Early in 2001, The Lawyer reported the move of Oxford University Press lawyer Mark Wilkinson to pharmaceutical giant Bayer. Wilkinson was tasked with setting up the legal department of Bayer’s UK arm; a role that has seen him grow the function ten-fold and form an integral part of the company’s 800-strong global law patents and compliance function (LPC). But 17 years on, Wilkinson is still finding there is room for improvement.
One of the biggest shake-ups instigated by Wilkinson was the 2016 adoption of a new business partnership model in Bayer’s global LPC. Co-led by Bayer’s UK legal head, the project saw Bayer’s lawyers become “strategic partners” of the business to add value and better support different departments.
“Historically, questions on legal advice were largely reactive and you can become a bit inward-looking,” Wilkinson says. “But as business partners, you sit on the leadership team and you’re naturally invited to team away days, brand planning and sales trips. The ultimate aspiration we have is for people to walk into the office and to say in the first 10 minutes ‘I can’t quite tell who the lawyer is’. The lawyer has become very business-focused.”
The trigger for the shift was the announcement of a new Bayer chief executive Werner Baumann at the end of 2015. Appointed to lead on the LPC project, Wilkinson kicked off the process with a survey to identify what internal and external stakeholders wanted from the business. Narrowing down the areas of interest into four worksteams – business understanding, innovation, collaborative legal risk management and mindset – Wilkinson set about implementing each of the new focuses per quarter during 2017.
My colleagues say the work they do now as a “business partner” is one of the most satisfying things they do – Mark Wilkinson
“My colleagues say the work they do now as a “business partner” is one of the most satisfying things they do in-house,” Wilkinson says. “We should always be looking at how we can promote the success of the business.”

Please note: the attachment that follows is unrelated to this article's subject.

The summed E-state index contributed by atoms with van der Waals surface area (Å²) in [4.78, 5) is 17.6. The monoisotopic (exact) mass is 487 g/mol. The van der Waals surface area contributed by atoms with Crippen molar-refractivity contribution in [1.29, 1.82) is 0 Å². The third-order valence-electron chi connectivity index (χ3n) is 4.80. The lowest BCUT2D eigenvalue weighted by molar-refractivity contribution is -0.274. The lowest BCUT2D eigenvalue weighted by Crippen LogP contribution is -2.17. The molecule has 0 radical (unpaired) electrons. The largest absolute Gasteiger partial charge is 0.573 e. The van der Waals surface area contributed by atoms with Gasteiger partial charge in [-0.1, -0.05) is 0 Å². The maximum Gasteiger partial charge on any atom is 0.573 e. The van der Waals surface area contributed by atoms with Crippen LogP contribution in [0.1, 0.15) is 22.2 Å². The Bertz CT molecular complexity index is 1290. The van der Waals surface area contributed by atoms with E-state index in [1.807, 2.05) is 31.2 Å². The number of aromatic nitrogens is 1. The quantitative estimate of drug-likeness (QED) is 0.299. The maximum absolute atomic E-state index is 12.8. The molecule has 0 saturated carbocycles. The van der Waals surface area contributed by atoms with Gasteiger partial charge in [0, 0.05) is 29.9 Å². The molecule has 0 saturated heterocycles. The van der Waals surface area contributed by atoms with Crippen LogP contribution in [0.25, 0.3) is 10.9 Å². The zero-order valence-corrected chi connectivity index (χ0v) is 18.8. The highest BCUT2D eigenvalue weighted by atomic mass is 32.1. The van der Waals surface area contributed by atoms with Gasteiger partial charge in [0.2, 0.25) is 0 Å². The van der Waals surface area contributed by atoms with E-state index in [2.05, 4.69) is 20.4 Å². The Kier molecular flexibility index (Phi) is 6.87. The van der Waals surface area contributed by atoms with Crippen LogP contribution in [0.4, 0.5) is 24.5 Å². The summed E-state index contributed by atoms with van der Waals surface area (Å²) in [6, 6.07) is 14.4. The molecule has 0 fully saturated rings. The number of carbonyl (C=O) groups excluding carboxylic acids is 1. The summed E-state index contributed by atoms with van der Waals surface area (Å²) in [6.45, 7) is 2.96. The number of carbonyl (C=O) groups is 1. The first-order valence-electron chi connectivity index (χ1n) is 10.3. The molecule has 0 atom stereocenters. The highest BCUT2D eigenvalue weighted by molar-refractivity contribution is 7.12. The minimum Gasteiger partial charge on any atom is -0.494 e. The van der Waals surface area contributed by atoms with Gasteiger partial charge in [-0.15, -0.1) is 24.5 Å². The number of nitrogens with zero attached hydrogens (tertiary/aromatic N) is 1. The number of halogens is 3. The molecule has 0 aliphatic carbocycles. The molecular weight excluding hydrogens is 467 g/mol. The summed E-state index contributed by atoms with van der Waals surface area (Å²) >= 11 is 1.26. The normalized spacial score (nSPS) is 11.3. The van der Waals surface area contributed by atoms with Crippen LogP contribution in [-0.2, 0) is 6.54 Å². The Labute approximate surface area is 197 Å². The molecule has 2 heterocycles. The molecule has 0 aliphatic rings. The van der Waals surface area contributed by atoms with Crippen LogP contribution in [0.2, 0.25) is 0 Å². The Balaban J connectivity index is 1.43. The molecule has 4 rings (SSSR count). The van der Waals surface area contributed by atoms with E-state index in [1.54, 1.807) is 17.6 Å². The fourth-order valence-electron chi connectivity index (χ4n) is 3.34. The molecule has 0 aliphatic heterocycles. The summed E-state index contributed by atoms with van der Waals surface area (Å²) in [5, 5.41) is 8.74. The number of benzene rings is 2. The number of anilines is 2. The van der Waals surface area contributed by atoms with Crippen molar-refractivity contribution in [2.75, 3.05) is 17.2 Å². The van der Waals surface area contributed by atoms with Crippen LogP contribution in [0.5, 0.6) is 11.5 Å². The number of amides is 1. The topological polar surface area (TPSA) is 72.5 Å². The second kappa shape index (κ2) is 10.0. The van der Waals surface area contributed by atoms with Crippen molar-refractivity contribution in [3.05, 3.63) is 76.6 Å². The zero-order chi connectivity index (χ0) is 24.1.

Bayer does not manufacture anything in the UK, with the operations instead housing marketing and sale functions. It is one of the largest pharmaceuticals corporates in the world and is close to completing one of the biggest-ever mergers worth $60bn with Monsanto. However, the deal has been led out of Bayer’s German headquarters, meaning Wilkinson has stayed clear of merger negotiations, focusing instead on a range of internal improvements.
As a former corporate and commercial solicitor, Wilkinson has been involved in domestic acquisitions including its 2007 takeover of Schering which instigated a whole raft of changes for the company’s distribution arrangements. He also provided key in-house support on Bayer’s purchase of Roche’s consumer assets in 2004 and takeover of Merck’s consumer care business a decade later.
On a more domestic level, Wilkinson advised on Bayer UK’s office move in Berkshire, turning to local advisers Coffin Mew for support. Aside from Coffin Mew, Wilkinson has a series of global firms on call including Arnold & Porter which handles product liability and regulatory issues. Squire Patton Boggs focuses on commercial, employment and data privacy work, while CMS Cameron McKenna Nabarro Olswang is Bayer’s main corporate firm in the UK. McCann Fitzgerald and Philip Lee provide support in Ireland.
With Bayer’s global LPC totalling near to 1,000 individuals, the group is “just like a law firm”, says Wilkinson. However, not all are qualified lawyers, with Wilkinson’s team of 11 in the UK split between legal, compliance and patent specialists. He leads a team of seven solicitors, alongside four professional support staff including a corporate compliance training manager.
Despite being in charge of a small proportion of Bayer’s mammoth in-house team worldwide, Wilkinson has still led on some of Bayer’s biggest external and internal shake-ups. It’s been a transformational 17 years.
CV: Mark Wilkinson
Reports to: UK and Ireland CFO Ute Bockstegers
2001 – present: Head of legal and compliance, Bayer UK
1996 – 2001: In-house lawyer, Oxford University Press
1991 – 1996: Trainee and solicitor, Hogan Lovell
Number of employees: 1,000 in UK and Ireland
Size of legal team: 11
Main external firms: Arnold & Porter, CMS Cameron McKenna Nabarro Olswang, Coffin Mew, McCann Fitzgerald, Squire Patton Boggs